Patrick Matthew - the originator of natural selection theory - most likely influenced Spencer. As yet there is no evidence he did so directly, but he probably did so via Robert Chambers, who cited Matthew's 'On Naval Timber in 1832' (Sutton 2014). And we know also that Spencer read Chambers' (1844) Vestiges of Creation before writing on the same topic of evolution.
Afer reading and citing Matthew's book, which contained the full hypothesis of natural selection, Chambers wrote (anonymously) the best selling book Vestiges of Creation- which put evolution in the air in the first half of the 19th-century - and had it published in 1844 - seven years before Spencer penned a word on the topic of evolution.
Although he later rejected it in the 1860's, Spencer's earliest work in science, in the 1840's, was on the topic of phrenology. In this regard, like Wallace he was greatly influenced by Chambers's popularisation of this pseudo-scientific doctrine. For example, in the same year (1844) Chambers's Vestiges was first published, Spencer wrote an article on phrenology for the Medical Times (Spencer, H. (1844) The Situation of the Organ Amativeness. The Medical Times. Vol.10. pp, 305-306).
In 1852, Spencer informed his father that he met with Robert Chambers (see Duncan, D. The Life and Letters of Herbert Spencer (Cambridge Library Collection p. 64. This was the year after Spencer's first work that touched upon evolutionary ideas: Spencer, H. (1851) Social Statics, or the Conditions Essential to Human Happiness.
Routes of Mathewian Knowledge Contamination to Herbert Spencer's Brain
Here then we see a clear possible route of knowledge contamination from the originator Matthew to Chambers - to Spencer from Chambers's published work and also from Chambers to Spencer via anything Chambers may have said to him about Matthew's 1831 book. Moreover, we know that Darwin read Spencer's work before publishing his ideas on natural selection.
Just as Chambers - whose brain is known to have knowledge contaminated by Matthew's original ideas (because he cited Matthew's book in 1832) - was Wallace's greatest influence and an admitted influence on Darwin and wider society on the topic of organic evolution, he is acknowledged as a great influence on Spencer.
Spencer coined the term 'survival of the fittest' in 1864.
|Spencer, H. ( 1864) The Principles of Biology, Volume 1. p. 444. London. Williams and Norgate.|
Spencer's term (1864) 'survival of the fittest' is simply a re-hash of Matthew's (1831, p. 387) original phrase 'selection by the law of nature', which Darwin (1859) shortened to 'selection by nature' on page 224 of the Origin of Species. Spencers re-hash is more elegant but less precise than Matthew's (1831, p.385) original prose:
'Nature tests their adaptation to her standard of perfection and fitness to continue their kind by reproduction.'
Matthew wrote further about the natural process of selection on pages 364-365 using examples of fierce strength, cunning and swiftness being present in naturally selected species:
Furthermore, Matthew (pp 307-308 wrote of the survival of 'the best circumstance suited for reproduction', which is a far more precise phrase than Spencer's, which has been wrongly taken by non-experts to imply that the most athletic survive in competition.'This law sustains the lion in his strength, the hare in her swiftness, and the fox in his wiles.'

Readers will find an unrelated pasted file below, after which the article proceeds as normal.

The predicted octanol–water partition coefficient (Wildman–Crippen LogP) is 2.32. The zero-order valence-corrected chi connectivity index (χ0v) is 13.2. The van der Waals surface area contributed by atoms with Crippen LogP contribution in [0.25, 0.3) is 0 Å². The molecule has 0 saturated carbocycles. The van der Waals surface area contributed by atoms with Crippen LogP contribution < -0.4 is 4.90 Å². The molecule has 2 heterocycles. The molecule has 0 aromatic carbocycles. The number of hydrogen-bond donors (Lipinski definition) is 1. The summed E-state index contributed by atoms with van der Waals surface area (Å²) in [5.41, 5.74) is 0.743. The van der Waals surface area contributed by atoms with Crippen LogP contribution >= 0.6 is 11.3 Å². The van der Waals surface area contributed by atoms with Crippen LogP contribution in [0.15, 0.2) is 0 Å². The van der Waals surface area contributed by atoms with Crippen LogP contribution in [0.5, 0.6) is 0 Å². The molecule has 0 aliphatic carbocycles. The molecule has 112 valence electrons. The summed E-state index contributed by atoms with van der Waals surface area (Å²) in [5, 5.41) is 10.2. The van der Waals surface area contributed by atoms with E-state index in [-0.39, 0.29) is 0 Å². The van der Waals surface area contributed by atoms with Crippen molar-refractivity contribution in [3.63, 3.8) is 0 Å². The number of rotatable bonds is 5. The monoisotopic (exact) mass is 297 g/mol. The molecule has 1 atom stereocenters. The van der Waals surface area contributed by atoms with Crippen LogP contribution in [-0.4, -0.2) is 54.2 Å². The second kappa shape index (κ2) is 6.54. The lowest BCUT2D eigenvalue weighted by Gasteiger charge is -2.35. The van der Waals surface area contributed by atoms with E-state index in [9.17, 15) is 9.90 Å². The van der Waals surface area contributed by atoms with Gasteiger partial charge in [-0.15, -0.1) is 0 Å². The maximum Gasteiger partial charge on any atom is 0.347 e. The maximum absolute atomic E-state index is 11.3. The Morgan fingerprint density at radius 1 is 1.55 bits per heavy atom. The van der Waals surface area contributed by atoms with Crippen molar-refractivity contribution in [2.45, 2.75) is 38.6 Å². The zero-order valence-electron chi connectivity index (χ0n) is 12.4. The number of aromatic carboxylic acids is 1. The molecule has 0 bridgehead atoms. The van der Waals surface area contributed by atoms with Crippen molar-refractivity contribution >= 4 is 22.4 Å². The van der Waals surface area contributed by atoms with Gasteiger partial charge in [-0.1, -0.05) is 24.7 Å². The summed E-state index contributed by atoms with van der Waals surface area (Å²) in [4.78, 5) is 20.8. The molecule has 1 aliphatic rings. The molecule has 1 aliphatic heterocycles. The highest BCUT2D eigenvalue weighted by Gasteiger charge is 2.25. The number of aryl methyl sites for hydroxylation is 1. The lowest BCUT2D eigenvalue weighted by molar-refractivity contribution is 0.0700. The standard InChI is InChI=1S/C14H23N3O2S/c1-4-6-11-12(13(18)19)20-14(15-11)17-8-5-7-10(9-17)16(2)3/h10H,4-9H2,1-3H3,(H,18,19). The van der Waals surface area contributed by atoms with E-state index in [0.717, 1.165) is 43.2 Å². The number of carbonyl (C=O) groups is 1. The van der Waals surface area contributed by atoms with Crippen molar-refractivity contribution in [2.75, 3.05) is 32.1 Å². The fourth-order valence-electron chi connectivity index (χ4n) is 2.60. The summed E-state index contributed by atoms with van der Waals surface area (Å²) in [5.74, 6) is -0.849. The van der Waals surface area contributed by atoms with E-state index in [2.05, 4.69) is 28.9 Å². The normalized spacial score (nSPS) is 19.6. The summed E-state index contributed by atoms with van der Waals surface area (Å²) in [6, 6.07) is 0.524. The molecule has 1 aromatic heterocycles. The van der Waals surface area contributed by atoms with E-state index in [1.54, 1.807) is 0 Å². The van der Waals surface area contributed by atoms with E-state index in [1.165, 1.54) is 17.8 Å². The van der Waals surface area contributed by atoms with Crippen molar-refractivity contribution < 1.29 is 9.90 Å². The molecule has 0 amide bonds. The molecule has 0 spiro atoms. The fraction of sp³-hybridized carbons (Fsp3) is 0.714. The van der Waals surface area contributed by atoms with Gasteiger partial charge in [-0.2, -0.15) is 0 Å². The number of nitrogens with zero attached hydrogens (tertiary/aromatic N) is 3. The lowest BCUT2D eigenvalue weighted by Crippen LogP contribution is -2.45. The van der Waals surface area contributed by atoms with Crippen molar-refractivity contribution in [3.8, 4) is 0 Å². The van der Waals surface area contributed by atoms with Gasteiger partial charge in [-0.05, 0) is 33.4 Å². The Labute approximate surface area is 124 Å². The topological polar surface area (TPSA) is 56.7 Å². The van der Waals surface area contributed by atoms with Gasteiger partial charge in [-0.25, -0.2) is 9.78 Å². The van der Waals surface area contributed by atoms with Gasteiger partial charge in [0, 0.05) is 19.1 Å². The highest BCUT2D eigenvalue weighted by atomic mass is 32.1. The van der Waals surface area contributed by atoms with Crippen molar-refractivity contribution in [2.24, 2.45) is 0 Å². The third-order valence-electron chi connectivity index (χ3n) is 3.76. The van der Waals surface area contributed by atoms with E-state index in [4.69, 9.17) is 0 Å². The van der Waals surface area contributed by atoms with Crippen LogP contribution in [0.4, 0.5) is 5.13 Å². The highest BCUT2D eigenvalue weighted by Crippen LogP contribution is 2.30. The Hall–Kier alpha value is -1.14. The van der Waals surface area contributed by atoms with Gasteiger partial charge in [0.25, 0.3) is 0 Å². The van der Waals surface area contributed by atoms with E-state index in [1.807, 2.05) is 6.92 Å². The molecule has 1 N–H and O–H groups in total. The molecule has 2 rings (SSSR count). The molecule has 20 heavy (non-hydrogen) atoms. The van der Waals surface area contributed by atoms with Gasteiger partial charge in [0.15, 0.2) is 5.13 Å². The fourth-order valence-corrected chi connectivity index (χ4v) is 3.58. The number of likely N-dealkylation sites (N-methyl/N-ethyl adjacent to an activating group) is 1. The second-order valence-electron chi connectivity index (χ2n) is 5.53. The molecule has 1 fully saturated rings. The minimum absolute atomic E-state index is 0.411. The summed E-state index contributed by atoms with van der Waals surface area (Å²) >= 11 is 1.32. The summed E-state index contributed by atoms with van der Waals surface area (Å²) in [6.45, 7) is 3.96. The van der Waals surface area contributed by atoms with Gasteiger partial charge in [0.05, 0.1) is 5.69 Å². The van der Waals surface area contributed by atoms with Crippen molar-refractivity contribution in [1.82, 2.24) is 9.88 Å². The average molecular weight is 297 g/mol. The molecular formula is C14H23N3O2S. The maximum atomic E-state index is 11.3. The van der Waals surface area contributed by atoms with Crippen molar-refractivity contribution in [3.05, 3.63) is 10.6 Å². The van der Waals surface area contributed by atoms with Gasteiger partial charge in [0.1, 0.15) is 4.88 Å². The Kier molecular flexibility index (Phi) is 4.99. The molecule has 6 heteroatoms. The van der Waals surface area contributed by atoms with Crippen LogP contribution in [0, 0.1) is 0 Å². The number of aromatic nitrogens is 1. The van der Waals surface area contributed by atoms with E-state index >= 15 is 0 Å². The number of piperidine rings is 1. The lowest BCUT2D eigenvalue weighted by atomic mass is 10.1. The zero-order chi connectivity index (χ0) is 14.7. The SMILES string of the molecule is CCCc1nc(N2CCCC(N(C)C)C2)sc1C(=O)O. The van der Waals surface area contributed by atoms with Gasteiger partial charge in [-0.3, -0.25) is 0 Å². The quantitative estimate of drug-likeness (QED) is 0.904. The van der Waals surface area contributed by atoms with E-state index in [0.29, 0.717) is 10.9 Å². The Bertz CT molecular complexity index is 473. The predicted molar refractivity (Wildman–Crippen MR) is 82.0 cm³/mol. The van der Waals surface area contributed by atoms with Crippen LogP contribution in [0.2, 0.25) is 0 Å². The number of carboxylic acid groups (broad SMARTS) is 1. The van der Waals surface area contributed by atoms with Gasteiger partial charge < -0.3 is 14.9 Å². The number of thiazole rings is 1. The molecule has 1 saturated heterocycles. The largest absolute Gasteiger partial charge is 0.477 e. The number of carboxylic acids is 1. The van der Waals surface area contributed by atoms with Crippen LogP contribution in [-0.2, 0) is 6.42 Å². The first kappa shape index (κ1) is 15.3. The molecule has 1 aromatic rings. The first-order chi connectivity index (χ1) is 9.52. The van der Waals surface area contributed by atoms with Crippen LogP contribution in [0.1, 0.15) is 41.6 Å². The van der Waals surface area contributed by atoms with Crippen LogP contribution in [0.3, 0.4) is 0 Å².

Moreover, Matthew uses his phrase in the context of his original Artificial versus Natural selection analogy of Differences, that Wallace used in his 1858 Ternate paper, Darwin used in his unpublished essay and then to open Chapter One of the Origin of Species (Darwin 1859).
Matthew was the first to use the powerfully simple Artificial versus Natural Selection Analogy of Differences to explain the complexity of natural selection. This is probably the most important explanatory analogy ever published in the history of humanity. Loren Eiseley (1979) had earlier discovered that Darwin's unpublished (1844) replicated Matthew's (1831) plants grown in nurseries versus those growing wild analogy of differences to explain the operation of natural selection. What none before me picked up on is that Darwin (1859) opened Chapter 1 of the Origin of Species with Matthew's unique explanatory analogy:
'When we look to the individuals of the same variety or sub-variety of our older cultivated plants and animals, one of the first points which strikes us, is, that they generally differ much more from each other, than do the individuals of any one species or variety in a state of nature. When we reflect on the vast diversity of the plants and animals which have been cultivated, and which have varied during all ages under the most different climates and treatment, I think we are driven to conclude that this greater variability is simply due to our domestic productions having been raised under conditions of life not so uniform as, and somewhat different from, those to which the parent-species have been exposed under nature.'
Matthew (1831) had earlier written on page 308 - in the main body of his book: